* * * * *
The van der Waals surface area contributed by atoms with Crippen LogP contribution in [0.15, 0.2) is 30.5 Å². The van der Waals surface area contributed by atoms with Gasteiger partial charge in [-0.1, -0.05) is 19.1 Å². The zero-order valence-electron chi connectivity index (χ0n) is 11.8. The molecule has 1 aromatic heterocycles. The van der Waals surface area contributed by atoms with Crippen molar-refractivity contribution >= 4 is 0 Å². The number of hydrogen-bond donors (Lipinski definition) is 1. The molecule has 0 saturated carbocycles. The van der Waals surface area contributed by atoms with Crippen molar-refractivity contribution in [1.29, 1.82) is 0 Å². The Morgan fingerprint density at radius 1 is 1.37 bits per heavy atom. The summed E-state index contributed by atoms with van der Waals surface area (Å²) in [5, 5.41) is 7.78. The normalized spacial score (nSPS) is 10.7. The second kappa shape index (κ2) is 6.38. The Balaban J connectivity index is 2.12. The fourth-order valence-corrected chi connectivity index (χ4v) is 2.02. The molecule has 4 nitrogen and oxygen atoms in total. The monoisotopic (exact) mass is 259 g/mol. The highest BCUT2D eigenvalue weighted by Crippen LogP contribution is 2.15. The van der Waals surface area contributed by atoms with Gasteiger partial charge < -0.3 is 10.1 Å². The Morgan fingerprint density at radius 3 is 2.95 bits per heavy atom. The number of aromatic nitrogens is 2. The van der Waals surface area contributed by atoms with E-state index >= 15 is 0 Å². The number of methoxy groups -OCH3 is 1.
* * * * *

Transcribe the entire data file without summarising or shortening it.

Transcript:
The van der Waals surface area contributed by atoms with Crippen LogP contribution in [0.15, 0.2) is 30.5 Å². The van der Waals surface area contributed by atoms with Gasteiger partial charge in [-0.1, -0.05) is 19.1 Å². The zero-order valence-electron chi connectivity index (χ0n) is 11.8. The molecule has 1 aromatic heterocycles. The van der Waals surface area contributed by atoms with Crippen molar-refractivity contribution >= 4 is 0 Å². The number of hydrogen-bond donors (Lipinski definition) is 1. The molecule has 0 saturated carbocycles. The van der Waals surface area contributed by atoms with Crippen molar-refractivity contribution in [1.29, 1.82) is 0 Å². The Morgan fingerprint density at radius 1 is 1.37 bits per heavy atom. The summed E-state index contributed by atoms with van der Waals surface area (Å²) in [5, 5.41) is 7.78. The normalized spacial score (nSPS) is 10.7. The second kappa shape index (κ2) is 6.38. The Balaban J connectivity index is 2.12. The fourth-order valence-corrected chi connectivity index (χ4v) is 2.02. The molecule has 4 nitrogen and oxygen atoms in total. The monoisotopic (exact) mass is 259 g/mol. The highest BCUT2D eigenvalue weighted by Crippen LogP contribution is 2.15. The van der Waals surface area contributed by atoms with Gasteiger partial charge < -0.3 is 10.1 Å². The Morgan fingerprint density at radius 3 is 2.95 bits per heavy atom. The number of aromatic nitrogens is 2. The van der Waals surface area contributed by atoms with E-state index >= 15 is 0 Å². The number of methoxy groups -OCH3 is 1.